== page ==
More by this author

    7 Secrets of Being Popular 7 Tips for Writing Exam Essays Does the Internet Really Increase your Productivity? 10 Simple Tips for Using Email 7 Tips to Get on the Property Ladder

    Trending in Featured

    1 The Science of Setting Goals (And How It Affects Your Brain) 2 How to Stay Motivated and Reach Your Big Goals in Life 3 How to Take Notes Effectively: Powerful Note-Taking Techniques 4 How to Stop Procrastinating: 11 Practical Ways for Procrastinators 5 50 Businesses You Can Start In Your Spare Time

    Read Next

    Advertising
    Advertising
    Advertising

    Last Updated on July 17, 2019

    The Science of Setting Goals (And How It Affects Your Brain)

    The Science of Setting Goals (And How It Affects Your Brain)

    What happens in our heads when we set goals?

    Apparently a lot more than you’d think.

    Goal setting isn’t quite so simple as deciding on the things you’d like to accomplish and working towards them.

    According to the research of psychologists, neurologists, and other scientists, setting a goal invests ourselves into the target as if we’d already accomplished it. That is, by setting something as a goal, however small or large, however near or far in the future, a part of our brain believes that desired outcome is an essential part of who we are – setting up the conditions that drive us to work towards the goals to fulfill the brain’s self-image.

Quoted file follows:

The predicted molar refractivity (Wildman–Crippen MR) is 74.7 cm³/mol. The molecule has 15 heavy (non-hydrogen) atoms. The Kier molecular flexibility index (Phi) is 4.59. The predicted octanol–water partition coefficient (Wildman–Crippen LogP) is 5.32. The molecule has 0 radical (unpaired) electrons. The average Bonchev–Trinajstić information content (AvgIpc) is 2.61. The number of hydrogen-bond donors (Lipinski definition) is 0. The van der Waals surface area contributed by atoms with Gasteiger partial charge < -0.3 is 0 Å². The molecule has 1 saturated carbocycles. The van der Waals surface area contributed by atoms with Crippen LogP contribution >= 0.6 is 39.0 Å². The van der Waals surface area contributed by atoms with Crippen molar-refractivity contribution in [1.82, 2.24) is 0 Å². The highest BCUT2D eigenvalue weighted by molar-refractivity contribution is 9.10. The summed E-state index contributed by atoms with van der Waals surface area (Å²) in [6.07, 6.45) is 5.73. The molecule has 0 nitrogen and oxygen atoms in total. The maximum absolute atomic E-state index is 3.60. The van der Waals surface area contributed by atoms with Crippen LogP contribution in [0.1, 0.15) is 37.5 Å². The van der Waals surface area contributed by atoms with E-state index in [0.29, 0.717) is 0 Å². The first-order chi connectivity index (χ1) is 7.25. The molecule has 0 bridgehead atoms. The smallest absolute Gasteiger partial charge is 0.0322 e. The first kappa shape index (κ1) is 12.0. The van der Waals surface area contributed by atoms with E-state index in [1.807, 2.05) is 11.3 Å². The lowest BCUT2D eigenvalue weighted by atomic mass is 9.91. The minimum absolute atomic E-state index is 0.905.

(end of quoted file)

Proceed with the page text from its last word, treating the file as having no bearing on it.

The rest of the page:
Apparently, the brain cannot distinguish between things we want and things we have. Neurologically, then, our brains treat the failure to achieve our goal the same way as it treats the loss of a valued possession. And up until the moment, the goal is achieved, we have failed to achieve it, setting up a constant tension that the brain seeks to resolve.

    Advertising

    Ideally, this tension is resolved by driving us towards accomplishment. In many cases, though, the brain simply responds to the loss, causing us to feel fear, anxiety, even anguish, depending on the value of the as-yet-unattained goal.

    Love, Loss, Dopamine, and Our Dreams

    The brains functions are carried out by a stew of chemicals called neurotransmitters. You’ve probably heard of serotonin, which plays a key role in our emotional life – most of the effective anti-depressant medications on the market are serotonin reuptake inhibitors, meaning they regulate serotonin levels in the brain leading to more stable moods.